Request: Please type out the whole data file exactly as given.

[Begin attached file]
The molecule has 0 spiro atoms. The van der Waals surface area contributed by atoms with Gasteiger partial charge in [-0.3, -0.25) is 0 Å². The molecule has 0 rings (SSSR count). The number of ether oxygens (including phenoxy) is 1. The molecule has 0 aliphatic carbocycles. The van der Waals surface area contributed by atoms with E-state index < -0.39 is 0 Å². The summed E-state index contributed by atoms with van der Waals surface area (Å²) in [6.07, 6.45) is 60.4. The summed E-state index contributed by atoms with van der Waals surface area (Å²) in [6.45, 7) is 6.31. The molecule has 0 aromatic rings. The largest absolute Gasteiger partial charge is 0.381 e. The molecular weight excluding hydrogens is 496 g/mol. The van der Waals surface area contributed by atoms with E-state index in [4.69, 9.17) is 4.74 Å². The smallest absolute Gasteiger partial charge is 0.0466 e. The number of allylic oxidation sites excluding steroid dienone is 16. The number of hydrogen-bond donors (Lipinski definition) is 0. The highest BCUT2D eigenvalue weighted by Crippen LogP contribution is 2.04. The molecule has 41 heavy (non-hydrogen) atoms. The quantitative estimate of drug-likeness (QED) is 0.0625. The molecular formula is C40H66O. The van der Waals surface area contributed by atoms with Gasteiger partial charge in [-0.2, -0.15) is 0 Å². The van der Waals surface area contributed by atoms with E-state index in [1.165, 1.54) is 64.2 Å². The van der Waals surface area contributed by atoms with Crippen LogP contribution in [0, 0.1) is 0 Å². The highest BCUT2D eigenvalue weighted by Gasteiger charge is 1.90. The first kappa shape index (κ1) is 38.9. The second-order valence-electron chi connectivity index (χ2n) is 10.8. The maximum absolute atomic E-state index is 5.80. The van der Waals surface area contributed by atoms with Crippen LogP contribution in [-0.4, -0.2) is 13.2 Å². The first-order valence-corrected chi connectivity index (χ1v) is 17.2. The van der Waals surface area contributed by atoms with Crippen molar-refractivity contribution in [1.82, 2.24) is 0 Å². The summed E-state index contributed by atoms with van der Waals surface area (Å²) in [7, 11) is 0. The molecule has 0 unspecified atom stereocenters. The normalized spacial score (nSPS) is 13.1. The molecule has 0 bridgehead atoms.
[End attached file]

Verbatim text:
The molecule has 0 spiro atoms. The van der Waals surface area contributed by atoms with Gasteiger partial charge in [-0.3, -0.25) is 0 Å². The molecule has 0 rings (SSSR count). The number of ether oxygens (including phenoxy) is 1. The molecule has 0 aliphatic carbocycles. The van der Waals surface area contributed by atoms with E-state index < -0.39 is 0 Å². The summed E-state index contributed by atoms with van der Waals surface area (Å²) in [6.07, 6.45) is 60.4. The summed E-state index contributed by atoms with van der Waals surface area (Å²) in [6.45, 7) is 6.31. The molecule has 0 aromatic rings. The largest absolute Gasteiger partial charge is 0.381 e. The molecular weight excluding hydrogens is 496 g/mol. The van der Waals surface area contributed by atoms with E-state index in [4.69, 9.17) is 4.74 Å². The smallest absolute Gasteiger partial charge is 0.0466 e. The number of allylic oxidation sites excluding steroid dienone is 16. The number of hydrogen-bond donors (Lipinski definition) is 0. The highest BCUT2D eigenvalue weighted by Crippen LogP contribution is 2.04. The molecule has 41 heavy (non-hydrogen) atoms. The quantitative estimate of drug-likeness (QED) is 0.0625. The molecular formula is C40H66O. The van der Waals surface area contributed by atoms with Gasteiger partial charge in [-0.2, -0.15) is 0 Å². The van der Waals surface area contributed by atoms with E-state index in [1.165, 1.54) is 64.2 Å². The van der Waals surface area contributed by atoms with Crippen LogP contribution in [0, 0.1) is 0 Å². The highest BCUT2D eigenvalue weighted by Gasteiger charge is 1.90. The first kappa shape index (κ1) is 38.9. The second-order valence-electron chi connectivity index (χ2n) is 10.8. The maximum absolute atomic E-state index is 5.80. The van der Waals surface area contributed by atoms with Crippen LogP contribution in [-0.4, -0.2) is 13.2 Å². The first-order valence-corrected chi connectivity index (χ1v) is 17.2. The van der Waals surface area contributed by atoms with Crippen molar-refractivity contribution in [1.82, 2.24) is 0 Å². The summed E-state index contributed by atoms with van der Waals surface area (Å²) in [7, 11) is 0. The molecule has 0 unspecified atom stereocenters. The normalized spacial score (nSPS) is 13.1. The molecule has 0 bridgehead atoms.